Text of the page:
“Welcome to Kindergarten. You’ll be playing the role of the Dumb Kid. Give it a few weeks, and you’ll have built a life-long hatred of learning.”
Yep, that’s what’s happening every August in a public school near you.
Little Jimmy’s parents thought he’d learn his ABC’s in Kindergarten, so it never occurred to them to teach him.
20 years ago, kids were carried into their first day of school in traveling pet cages. Kindergarten consisted of teaching us not to bite each other or throw feces. First grade was for learning one’s own name.
Then educated parents began to realize that learning shouldn’t wait until the age of 5, and more and more kids started showing up in Kindergarten having already read Moby Dick in the original French (“Le pénis de Mobois”).
Then there are the other kids– the kids with immigrant parents, uneducated parents, or parents who just didn’t get the memo entitled “You are a Complete Failure if You Don’t Produce a Child-Genius”.
Those kids show up on the first day of school, sit next to the kid who’s writing an orchestra in pink crayon, and wonder why they’re so stupid.
Meanwhile, the school labels those kids “ADHD”, slaps a muzzle on them, and goes on celebrating the accomplishments of the so-called “smart kids”.
In my daughter’s school, they placed each child’s picture next to the number of sight words they know. There’s a small cluster in the “less than 5” group, a huge cluster in the “20-50” group, and a small cluster in the 200+ group. It’s all about how many words they ALREADY know–not how many they have LEARNED.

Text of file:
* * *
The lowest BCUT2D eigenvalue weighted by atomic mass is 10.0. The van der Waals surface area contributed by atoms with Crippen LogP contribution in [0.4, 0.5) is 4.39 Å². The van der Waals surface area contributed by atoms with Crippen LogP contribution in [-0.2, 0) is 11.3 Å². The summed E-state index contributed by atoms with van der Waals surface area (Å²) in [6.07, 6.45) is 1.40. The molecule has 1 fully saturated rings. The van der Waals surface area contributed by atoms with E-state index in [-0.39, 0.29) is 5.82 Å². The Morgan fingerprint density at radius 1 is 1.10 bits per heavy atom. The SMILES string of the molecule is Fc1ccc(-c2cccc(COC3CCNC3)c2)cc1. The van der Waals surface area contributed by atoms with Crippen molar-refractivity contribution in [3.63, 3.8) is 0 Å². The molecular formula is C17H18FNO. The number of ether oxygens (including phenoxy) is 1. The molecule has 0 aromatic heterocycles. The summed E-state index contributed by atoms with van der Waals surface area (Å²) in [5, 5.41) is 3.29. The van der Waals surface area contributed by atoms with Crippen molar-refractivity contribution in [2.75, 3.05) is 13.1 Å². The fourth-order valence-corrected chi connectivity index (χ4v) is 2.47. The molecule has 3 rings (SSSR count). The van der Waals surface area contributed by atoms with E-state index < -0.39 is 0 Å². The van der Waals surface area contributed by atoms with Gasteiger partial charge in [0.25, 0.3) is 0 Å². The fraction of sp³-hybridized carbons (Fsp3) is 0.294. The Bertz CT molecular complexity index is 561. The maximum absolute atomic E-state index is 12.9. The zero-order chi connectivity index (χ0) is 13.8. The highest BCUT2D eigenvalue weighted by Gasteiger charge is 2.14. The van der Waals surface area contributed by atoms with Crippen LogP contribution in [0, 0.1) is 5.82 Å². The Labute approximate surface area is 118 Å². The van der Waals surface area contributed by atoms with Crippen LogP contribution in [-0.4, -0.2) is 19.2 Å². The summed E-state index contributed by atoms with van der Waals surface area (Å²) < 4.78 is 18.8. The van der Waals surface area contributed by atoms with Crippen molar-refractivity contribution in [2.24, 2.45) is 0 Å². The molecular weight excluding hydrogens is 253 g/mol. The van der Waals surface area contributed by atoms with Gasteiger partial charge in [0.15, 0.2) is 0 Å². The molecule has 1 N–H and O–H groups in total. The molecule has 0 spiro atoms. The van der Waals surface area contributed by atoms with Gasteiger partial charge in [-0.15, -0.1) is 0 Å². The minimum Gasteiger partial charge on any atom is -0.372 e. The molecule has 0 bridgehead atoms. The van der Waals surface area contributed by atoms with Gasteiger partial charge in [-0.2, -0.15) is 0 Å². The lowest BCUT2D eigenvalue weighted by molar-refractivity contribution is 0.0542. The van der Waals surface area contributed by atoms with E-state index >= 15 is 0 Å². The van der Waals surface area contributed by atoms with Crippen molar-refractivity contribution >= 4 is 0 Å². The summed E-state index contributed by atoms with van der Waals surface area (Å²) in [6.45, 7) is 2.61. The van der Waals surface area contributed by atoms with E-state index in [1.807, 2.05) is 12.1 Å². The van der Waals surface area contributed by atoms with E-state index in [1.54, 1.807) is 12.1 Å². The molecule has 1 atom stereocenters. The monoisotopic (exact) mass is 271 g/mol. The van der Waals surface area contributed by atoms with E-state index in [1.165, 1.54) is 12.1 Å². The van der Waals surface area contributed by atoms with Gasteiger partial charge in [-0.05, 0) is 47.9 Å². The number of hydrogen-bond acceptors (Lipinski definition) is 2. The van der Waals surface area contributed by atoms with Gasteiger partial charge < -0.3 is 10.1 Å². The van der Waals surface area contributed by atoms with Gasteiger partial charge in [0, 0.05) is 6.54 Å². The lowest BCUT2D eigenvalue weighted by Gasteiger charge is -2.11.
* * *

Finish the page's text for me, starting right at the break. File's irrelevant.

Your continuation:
You probably think I’m whining because my kid is on the “less than 5” board. Nope. Just the opposite.
I have to admit, my first reaction was, “Yay! She’s on the 200 board!”….and then I met the mother of one of the kids on the under 5 board. She hates school. She thinks she’s dumb. Actually, she’s a really smart kid, but good luck convincing her now.
The thing is…I’m not sure what’s happening to my daughter is any better.
My daughter gets praised for knowing things that she knows only because I’ve been teaching her since she was 2. She ends up loving school, which is great, but also being terrified of doing anything she’s “not good at” (a.k.a not experienced with).
I don’t have a solution. Educated parents will always give their kids an edge, but I do know that schools need to start listening to the science and start praising kids for what they have learned instead of what they already know.